It’s summertime and the living definitely isn’t easy for the Boston Red Sox.
Most importantly, Memorial Day is to remember and pay homage to those who gave their lives for this country. But it also marks the unofficial commencement of summer. The Red Sox are the soundtrack and the backdrop for summertime for many, as much a part of the season as Cape Cod traffic and flip-flops thwacking on cobblestone sidewalks.
So, is it possible for summer to be over before it has even started?
The Sox lost their 10th straight game, their composure, and a bit of dignity Sunday at Tropicana Field against the Tampa Bay Rays. Their 8-5 defeat, replete with a silly seventh-inning altercation started by the oversensitive Sox, was a disappointing and indecorous way to author the franchise’s first 10-game losing streak in 20 years.
The so-good Sox of 2013 never lost more than three games in a row. In all this losing, the Sox have found how difficult it is to duplicate that gilded season.
The Lost Boys of Summer are now nine games under .500 and eight games back in the American League East. It’s getting late early, as Yogi Berra would say.
It was as if the Baseball Gods were smiting and taunting the Red Sox Sunday.
On the same day they endured a graceless loss, former Sox ace Josh Beckett tossed a no-hitter for the Los Angeles Dodgers. The Sox hit a low point as a man who once weighed down their clubhouse with his sullen attitude experienced one of baseball’s biggest highs.
If you were handy with the click-ah and could find the MLB Network, you were able to segue from Beckett’s moment in the sun to the Red Sox’ meltdown.
At 4:19 p.m., Beckett, the erstwhile posterchild for Red Sox’ clubhouse apathy and lethargy, closed out the 21st no-hitter in Dodgers history, striking out Phillies second baseman Chase Utley. He got a Gatorade dousing and a big hug from another Sox castoff, Adrian Gonzalez, who was just happy he didn’t have to play on “Sunday Night Baseball.” Folks in Los Angeles who found out the Dodgers’ new television network actually exists rejoiced.
Three minutes after Beckett’s masterpiece, Rays infielder Sean Rodriguez hit a pinch-hit, three-run homer off Red Sox reliever Craig Breslow to break a 3-3 tie in the bottom of the seventh. The Sox had tied the game in the top of the seventh on a two-run, pinch-hit homer from Jonny Gomes.
At 4:29 p.m., Tampa Bay shortstop Yunel Escobar laced a two-out, two-run double that extended the Rays’ lead to 8-3.
The Sox replaced Breslow with Edward Mujica. Then it got interesting.
Escobar incurred the wrath of the arbiters of baseball etiquette, daring to take third base with the Sox standing around like they were in a TSA security line. The Sox, who had lost to the Rays in excruciating walkoff fashion each of the prior two days, were agitated. They felt Escobar had broken one of baseball’s 1,057 unwritten rules.
We had what the Brits call a row.
Gomes came flying in from left field and decided he was going to shut up Escobar, who was gesticulating, shouting, and moving toward David Ross in the Red Sox’ dugout.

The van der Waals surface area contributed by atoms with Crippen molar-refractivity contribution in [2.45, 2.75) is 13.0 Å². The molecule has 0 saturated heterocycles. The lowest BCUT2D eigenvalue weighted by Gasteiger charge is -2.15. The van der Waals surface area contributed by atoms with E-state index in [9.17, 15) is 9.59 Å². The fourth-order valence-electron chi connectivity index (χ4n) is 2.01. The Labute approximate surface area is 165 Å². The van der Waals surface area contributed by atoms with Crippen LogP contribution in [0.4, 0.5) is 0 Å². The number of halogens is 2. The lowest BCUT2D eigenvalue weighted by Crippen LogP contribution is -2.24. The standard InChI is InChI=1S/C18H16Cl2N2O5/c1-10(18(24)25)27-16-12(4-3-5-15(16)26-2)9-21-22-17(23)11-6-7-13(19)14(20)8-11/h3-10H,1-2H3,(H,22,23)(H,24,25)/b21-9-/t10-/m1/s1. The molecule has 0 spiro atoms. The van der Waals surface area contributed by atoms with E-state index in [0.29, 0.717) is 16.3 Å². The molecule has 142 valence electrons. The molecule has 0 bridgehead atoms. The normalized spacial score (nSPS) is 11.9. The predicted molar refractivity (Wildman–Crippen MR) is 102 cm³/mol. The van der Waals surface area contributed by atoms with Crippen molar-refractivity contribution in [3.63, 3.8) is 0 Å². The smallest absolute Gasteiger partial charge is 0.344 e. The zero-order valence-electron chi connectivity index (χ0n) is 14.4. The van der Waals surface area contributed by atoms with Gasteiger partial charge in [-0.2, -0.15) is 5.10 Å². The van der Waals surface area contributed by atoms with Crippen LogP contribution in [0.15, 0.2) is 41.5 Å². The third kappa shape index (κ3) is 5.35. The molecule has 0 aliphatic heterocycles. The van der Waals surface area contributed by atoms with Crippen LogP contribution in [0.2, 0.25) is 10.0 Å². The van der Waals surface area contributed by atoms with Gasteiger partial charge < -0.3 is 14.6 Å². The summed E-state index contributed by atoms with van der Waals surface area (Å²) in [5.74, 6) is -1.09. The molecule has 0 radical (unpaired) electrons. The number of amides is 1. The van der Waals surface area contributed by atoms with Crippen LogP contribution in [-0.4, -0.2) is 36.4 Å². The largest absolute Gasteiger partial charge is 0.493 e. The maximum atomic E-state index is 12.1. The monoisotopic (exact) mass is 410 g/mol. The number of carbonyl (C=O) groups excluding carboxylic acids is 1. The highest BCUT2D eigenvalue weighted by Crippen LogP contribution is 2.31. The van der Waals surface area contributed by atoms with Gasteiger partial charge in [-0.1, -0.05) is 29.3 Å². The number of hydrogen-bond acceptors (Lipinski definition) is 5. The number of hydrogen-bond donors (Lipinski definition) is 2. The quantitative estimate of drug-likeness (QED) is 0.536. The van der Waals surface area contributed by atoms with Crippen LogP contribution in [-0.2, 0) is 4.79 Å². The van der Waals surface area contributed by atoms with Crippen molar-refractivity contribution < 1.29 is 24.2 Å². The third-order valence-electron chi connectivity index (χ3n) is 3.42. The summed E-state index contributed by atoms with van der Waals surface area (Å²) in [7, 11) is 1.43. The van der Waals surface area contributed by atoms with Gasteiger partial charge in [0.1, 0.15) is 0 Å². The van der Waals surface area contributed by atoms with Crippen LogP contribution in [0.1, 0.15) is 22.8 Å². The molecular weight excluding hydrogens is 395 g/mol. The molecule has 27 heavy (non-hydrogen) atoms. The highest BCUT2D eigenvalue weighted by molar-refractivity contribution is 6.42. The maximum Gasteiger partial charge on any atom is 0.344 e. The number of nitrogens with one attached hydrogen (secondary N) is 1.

Ultimately, the fight proved like the Sox’ offense — punchless. During the losing streak the Sox have hit .197 with runners in scoring position, .207 against righthanded pitching, and .212 overall.
It was a nadir for the Sox, squawking about a base being taken during a game that had been tied at the start of the frame. It seemed like a silly loser’s lament, especially because the Red Sox had squandered a five-run lead at the Trop the day before.
The fact there was a fracas about Escobar taking third (it was scored defensive indifference, not a steal) says more about the state of the Red Sox’ offense and injury-depleted roster than it does Escobar’s adherence to spurious baseball decorum.
A five-run deficit felt like being down 10 runs. The Sox knew they were done. That frustration was misdirected at Escobar, who admittedly makes himself an easy target with his comportment.
The Sox trumpeted their “deep depth” last year, but this year they look shallower than a Kardashian. Five runs feels insurmountable with a lineup that has Brock Holt leading off and Mike Carp batting fifth.
The Sox looked like they were caviling when Rays manager Joe Maddon pointed out postgame that former Red Sox Jacoby Ellsbury had stolen a base in the bottom of the eighth inning of Game 1 of the 2013 American League Division Series, with the Sox up by six runs.
Ellsbury ended up scoring one of four Sox runs that inning.
Ostensibly aware the NESN camera was on him, Maddon stared right into the network’s lens twice, as if he were delivering an address from the Oval Office, offering the Ellsbury rejoinder to the Sox’ indignation to all of New England.
The last time the Sox lost 10 games in a row was the strike-truncated season of 1994. It was Dan Duquette’s first season as Red Sox general manager. Mike Greenwell was still a member of the Red Sox.
It’s not the type of history the 2014 Sox were built to make.
It’s going to be a long summer here in the Hub of Hardware if the Red Sox can’t recover from this nosedive quickly.
The Bruins are on ice for the summer. The Celtics are hoping to rub their two first-round picks (No. 6 and No. 17) together to create a spark for the promised offseason fireworks (good luck). When does Patriots training camp start? This might be a good time for the streaking Revolution to pick up some soccer converts.
Enjoy the hamburgers, veggie burgers, hot dogs, and whatever else you grill up on Memorial Day. While you have your holiday cookout, the Sox could be cooked.